Microsoft puts Edward Tufte’s sparklines into Excel

You’ve probably been wondering lately “How can I possibly spend the thousands of dollars that I’ve saved by using Google Docs and Spreadsheets instead of Microsoft Office on all of my desktops and laptops?” If disposing of this excess money has you concerned, you’ll be interested to know that Microsoft has added something very interesting to Excel 2010: Edward Tufte’s sparklines, as described in his latest book Beautiful Evidence.

I’ve always loved and been amazed by Excel, though I can’t use it anymore because I’m addicted to the real-time collaboration of Google Spreadsheets and, in any case, few of my collaborators have Microsoft Office. discusses the inclusion of sparklines and provides examples.

12 thoughts on “Microsoft puts Edward Tufte’s sparklines into Excel

  1. It looks like it was provided by a plug-in before MSFT got around to adding it. And the plug-in still does it better.

    It should take someone at Google all of a week to add it to Spreadsheets. Bang on some pipes. The squeaky wheel gets the feature-added-to-the-free-product.

  2. The biggest problem: no cited prior art given, and they explicitly duplicate the rules for sparklines already used by prior art. In theory this should be cause for rejection of the application, but sadly, in practice of US patents, it might not – Microsoft is probably playing the odds on that. This is one substandard application even for preliminary application.

  3. They haven’t tried to patent sparklines, but the use of sparklines in Excel. I.e. the automatic updating of a sparkline embedded in a spreadsheet.

    Not that that’s good either, but it is different.

  4. @ jhn — prior art from 3 October, 2003, at Tufte’s own web site:

    “I attended the 9/30/03 one-day course in Chicago and thought it was great. I was intrigued by the sparkline idea presented there and shown on the handouts, particulary in relation to baseball team records. Among my less-serious duties, I run the office football pool and decided to try implementing sparklines in the pool, which is run in Microsoft Excel 97. I have run this pool for years and find it a great venue to test out new things since it gets used by a broad audience of differing levels of sophistication.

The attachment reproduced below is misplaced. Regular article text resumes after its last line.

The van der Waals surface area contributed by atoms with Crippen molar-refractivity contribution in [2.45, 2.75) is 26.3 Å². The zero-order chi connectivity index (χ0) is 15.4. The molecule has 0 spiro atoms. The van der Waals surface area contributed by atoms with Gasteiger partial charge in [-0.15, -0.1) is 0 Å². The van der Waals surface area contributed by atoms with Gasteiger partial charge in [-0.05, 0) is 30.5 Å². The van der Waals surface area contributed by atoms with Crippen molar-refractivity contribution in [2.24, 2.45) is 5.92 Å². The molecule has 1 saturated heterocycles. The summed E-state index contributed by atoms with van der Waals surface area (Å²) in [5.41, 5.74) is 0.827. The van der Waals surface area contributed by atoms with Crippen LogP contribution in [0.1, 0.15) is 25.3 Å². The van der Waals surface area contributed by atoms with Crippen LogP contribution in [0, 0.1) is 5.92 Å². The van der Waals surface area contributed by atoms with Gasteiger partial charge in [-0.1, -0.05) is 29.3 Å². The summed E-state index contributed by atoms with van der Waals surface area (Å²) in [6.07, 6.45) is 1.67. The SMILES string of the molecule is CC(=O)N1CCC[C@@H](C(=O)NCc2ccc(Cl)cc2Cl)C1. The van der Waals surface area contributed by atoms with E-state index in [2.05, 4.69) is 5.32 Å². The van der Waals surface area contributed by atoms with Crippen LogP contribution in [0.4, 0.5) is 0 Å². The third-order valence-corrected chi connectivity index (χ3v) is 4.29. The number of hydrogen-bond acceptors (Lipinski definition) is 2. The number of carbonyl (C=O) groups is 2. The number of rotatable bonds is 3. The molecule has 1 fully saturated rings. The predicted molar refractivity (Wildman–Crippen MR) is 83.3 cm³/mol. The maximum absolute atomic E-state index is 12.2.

Doing sparklines manually in Excel is possible but tedious…”

  5. Thanks, David, for that. It took me a while to figure out that I had to click on the “related companies” button (upper left) to get to (and then click on “y” above the sparklines to find interesting information).

    Anyone a patent nerd here? What’s the procedure for an interested citizen to submit prior art to the patent examiner looking at a particular patent? (or is there one?)

  6. Go to the last two or three pages of the patent application: The “claims” are listed there. That’s the patent. All the stuff before is is meaningless dicta. The patent is for anything the duplicates ALL ELEMENTS of any given claim. In other words, if something matches, say, 6 out of the 7 elements of the first claim, it would not violate the patent. It has to match all 7.

    Microsoft’s claims are extremely specific and narrow, and they clearly exceed the patent office’s “novelty” requirement (none of the examples in the comments above are prior art to these narrow claims). The claims may or may not pass the “obviousness” requirement (but note that the word “obvious” is a legal term of art here whose meaning differs from the Merriam-Webster meaning, so bone up on that before making outraged comments on it).

    Patent law as applied to software is no different than patent law as applied to anything else. People in the automobile industry and the oil drilling industry and every other industry were just as miffed when a competitor patented something that they felt they could have easily thought of — if only they had, and had gotten around to patenting it.

  7. Phil, you can phone up the examiner, whose name and number are listed on the application’s record at, or you can wait until the comment period opens (which the examiner may tell you to do if you call), and submit something on paper.

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